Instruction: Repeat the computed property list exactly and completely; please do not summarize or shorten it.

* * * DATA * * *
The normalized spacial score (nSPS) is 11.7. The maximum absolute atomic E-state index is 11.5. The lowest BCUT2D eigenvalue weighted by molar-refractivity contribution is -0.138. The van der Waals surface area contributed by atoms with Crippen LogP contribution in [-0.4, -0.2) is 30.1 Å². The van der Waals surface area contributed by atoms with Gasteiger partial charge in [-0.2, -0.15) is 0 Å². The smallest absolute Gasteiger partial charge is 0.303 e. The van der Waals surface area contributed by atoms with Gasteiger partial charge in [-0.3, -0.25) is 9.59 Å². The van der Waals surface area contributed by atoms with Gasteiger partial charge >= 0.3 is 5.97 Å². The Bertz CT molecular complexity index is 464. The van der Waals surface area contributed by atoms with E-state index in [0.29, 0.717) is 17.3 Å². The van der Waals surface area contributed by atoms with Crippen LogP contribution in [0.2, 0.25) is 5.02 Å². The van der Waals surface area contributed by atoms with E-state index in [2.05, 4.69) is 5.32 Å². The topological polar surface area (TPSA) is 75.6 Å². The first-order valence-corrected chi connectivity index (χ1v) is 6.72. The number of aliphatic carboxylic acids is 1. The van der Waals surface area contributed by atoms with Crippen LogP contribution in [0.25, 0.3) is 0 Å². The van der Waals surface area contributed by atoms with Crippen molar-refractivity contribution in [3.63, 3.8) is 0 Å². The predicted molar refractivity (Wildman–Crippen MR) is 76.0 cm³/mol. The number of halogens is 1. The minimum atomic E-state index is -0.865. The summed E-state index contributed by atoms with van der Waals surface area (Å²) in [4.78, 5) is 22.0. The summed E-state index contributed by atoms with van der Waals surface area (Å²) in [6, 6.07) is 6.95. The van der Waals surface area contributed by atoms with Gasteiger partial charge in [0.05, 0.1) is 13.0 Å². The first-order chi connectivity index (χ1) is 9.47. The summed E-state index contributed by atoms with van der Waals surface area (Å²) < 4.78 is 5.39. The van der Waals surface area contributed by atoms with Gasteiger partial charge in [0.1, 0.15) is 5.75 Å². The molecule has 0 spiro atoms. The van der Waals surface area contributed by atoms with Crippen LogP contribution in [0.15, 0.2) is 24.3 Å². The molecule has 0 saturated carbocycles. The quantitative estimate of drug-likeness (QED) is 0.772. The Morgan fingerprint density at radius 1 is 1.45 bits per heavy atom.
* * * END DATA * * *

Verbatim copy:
The normalized spacial score (nSPS) is 11.7. The maximum absolute atomic E-state index is 11.5. The lowest BCUT2D eigenvalue weighted by molar-refractivity contribution is -0.138. The van der Waals surface area contributed by atoms with Crippen LogP contribution in [-0.4, -0.2) is 30.1 Å². The van der Waals surface area contributed by atoms with Gasteiger partial charge in [-0.2, -0.15) is 0 Å². The smallest absolute Gasteiger partial charge is 0.303 e. The van der Waals surface area contributed by atoms with Gasteiger partial charge in [-0.3, -0.25) is 9.59 Å². The van der Waals surface area contributed by atoms with Gasteiger partial charge >= 0.3 is 5.97 Å². The Bertz CT molecular complexity index is 464. The van der Waals surface area contributed by atoms with E-state index in [0.29, 0.717) is 17.3 Å². The van der Waals surface area contributed by atoms with Crippen LogP contribution in [0.2, 0.25) is 5.02 Å². The van der Waals surface area contributed by atoms with E-state index in [2.05, 4.69) is 5.32 Å². The topological polar surface area (TPSA) is 75.6 Å². The first-order valence-corrected chi connectivity index (χ1v) is 6.72. The number of aliphatic carboxylic acids is 1. The van der Waals surface area contributed by atoms with Crippen LogP contribution in [0.25, 0.3) is 0 Å². The van der Waals surface area contributed by atoms with Crippen molar-refractivity contribution in [3.63, 3.8) is 0 Å². The predicted molar refractivity (Wildman–Crippen MR) is 76.0 cm³/mol. The number of halogens is 1. The minimum atomic E-state index is -0.865. The summed E-state index contributed by atoms with van der Waals surface area (Å²) in [4.78, 5) is 22.0. The summed E-state index contributed by atoms with van der Waals surface area (Å²) in [6, 6.07) is 6.95. The van der Waals surface area contributed by atoms with Gasteiger partial charge in [0.05, 0.1) is 13.0 Å². The first-order chi connectivity index (χ1) is 9.47. The summed E-state index contributed by atoms with van der Waals surface area (Å²) < 4.78 is 5.39. The van der Waals surface area contributed by atoms with Gasteiger partial charge in [0.1, 0.15) is 5.75 Å². The molecule has 0 spiro atoms. The van der Waals surface area contributed by atoms with Crippen LogP contribution in [0.15, 0.2) is 24.3 Å². The molecule has 0 saturated carbocycles. The quantitative estimate of drug-likeness (QED) is 0.772. The Morgan fingerprint density at radius 1 is 1.45 bits per heavy atom.